In the late 1990s, BP’s CEO, Lord John Browne, came up with the idea to forge a new kind of company around the merger of several well-established brands, chief among them British Petroleum, Amoco, Castrol, and parts of major oil and gas companies such as Mobil and Arco. Browne charted a course for how the new direction should be communicated both internally—to BP’s thousands of global employees—and to the external markets through powerful branding and marketing. Browne did not want BP to be seen as merely one of the best petroleum companies in the world; management wanted BP to be known as one of the best companies in the world.
We begin with a condensed passage from Lord John Browne, the former BP CEO, taken from his 2015 book, Connect: How Companies Succeed by Engaging Radically with Society:
In 1997, I was the first big oil chief to acknowledge the link between man-made carbon emissions and global warming. I believed that oil companies, or at least BP, could no long deny the problem. It was the realization that Big Oil must move towards a low carbon world that motivated me to change the firm’s tagline to Beyond Petroleum.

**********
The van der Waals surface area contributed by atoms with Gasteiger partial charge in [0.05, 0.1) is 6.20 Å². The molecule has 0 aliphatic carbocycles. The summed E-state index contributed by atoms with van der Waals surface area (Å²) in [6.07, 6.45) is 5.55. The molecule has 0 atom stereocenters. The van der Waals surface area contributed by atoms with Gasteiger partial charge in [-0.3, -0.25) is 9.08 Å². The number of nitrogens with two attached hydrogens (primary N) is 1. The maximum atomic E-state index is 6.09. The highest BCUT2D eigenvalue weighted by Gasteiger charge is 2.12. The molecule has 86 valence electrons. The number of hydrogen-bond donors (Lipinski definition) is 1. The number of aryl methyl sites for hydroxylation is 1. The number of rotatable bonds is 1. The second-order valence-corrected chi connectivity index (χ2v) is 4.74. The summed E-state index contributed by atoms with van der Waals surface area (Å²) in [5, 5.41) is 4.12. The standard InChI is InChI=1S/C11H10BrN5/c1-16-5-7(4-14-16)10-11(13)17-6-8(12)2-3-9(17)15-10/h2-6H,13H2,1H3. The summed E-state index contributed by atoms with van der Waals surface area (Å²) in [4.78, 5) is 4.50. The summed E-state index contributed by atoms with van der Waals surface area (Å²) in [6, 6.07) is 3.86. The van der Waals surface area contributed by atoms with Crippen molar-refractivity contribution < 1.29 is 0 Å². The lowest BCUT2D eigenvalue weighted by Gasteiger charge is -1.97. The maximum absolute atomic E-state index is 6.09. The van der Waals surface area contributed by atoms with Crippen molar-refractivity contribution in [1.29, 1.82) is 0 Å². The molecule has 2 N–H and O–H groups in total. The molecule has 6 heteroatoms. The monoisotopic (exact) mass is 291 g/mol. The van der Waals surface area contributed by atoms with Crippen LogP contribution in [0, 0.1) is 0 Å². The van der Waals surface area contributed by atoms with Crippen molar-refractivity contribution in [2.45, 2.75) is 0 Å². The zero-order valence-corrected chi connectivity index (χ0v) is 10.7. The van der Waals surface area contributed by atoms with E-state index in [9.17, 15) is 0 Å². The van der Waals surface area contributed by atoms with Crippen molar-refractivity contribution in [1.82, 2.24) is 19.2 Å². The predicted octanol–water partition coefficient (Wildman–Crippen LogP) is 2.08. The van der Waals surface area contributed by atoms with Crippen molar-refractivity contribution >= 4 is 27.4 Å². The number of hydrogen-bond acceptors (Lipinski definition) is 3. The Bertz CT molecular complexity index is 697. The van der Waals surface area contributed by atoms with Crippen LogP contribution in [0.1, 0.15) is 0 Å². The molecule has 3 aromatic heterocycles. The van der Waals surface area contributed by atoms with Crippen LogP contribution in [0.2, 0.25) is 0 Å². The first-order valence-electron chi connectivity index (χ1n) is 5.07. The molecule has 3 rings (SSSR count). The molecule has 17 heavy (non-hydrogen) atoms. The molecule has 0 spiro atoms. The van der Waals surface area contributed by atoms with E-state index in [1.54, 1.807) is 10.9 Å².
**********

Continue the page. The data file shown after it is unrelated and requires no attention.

His idea was to move from being driven by the traditional physical assets of a petroleum company to using knowledge and innovation to create future value beyond petroleum. Through its work with agencies Ogilvy & Mather and Landor, the “beyond petroleum” concept was meant to be much more than a tagline. It was to be a North Star, a clear direction for all of the company’s initiatives. Browne wanted BP to be known as the first mover in the energy category in terms of grasping the implications of climate change, and he wanted to demonstrate that the company was able to do something about it. The now-famous yellow and green Helios logo, the evocative representation of the “beyond petroleum” brand idea, signaled BP’s determination to be differentiated from its competitors, at the same time highlighting its overarching mission to be a leading energy solutions provider and a good global citizen. Internal brand experience sessions were organized to help the new BP’s tens of thousands of employees understand this new mission and their role in bringing it to life.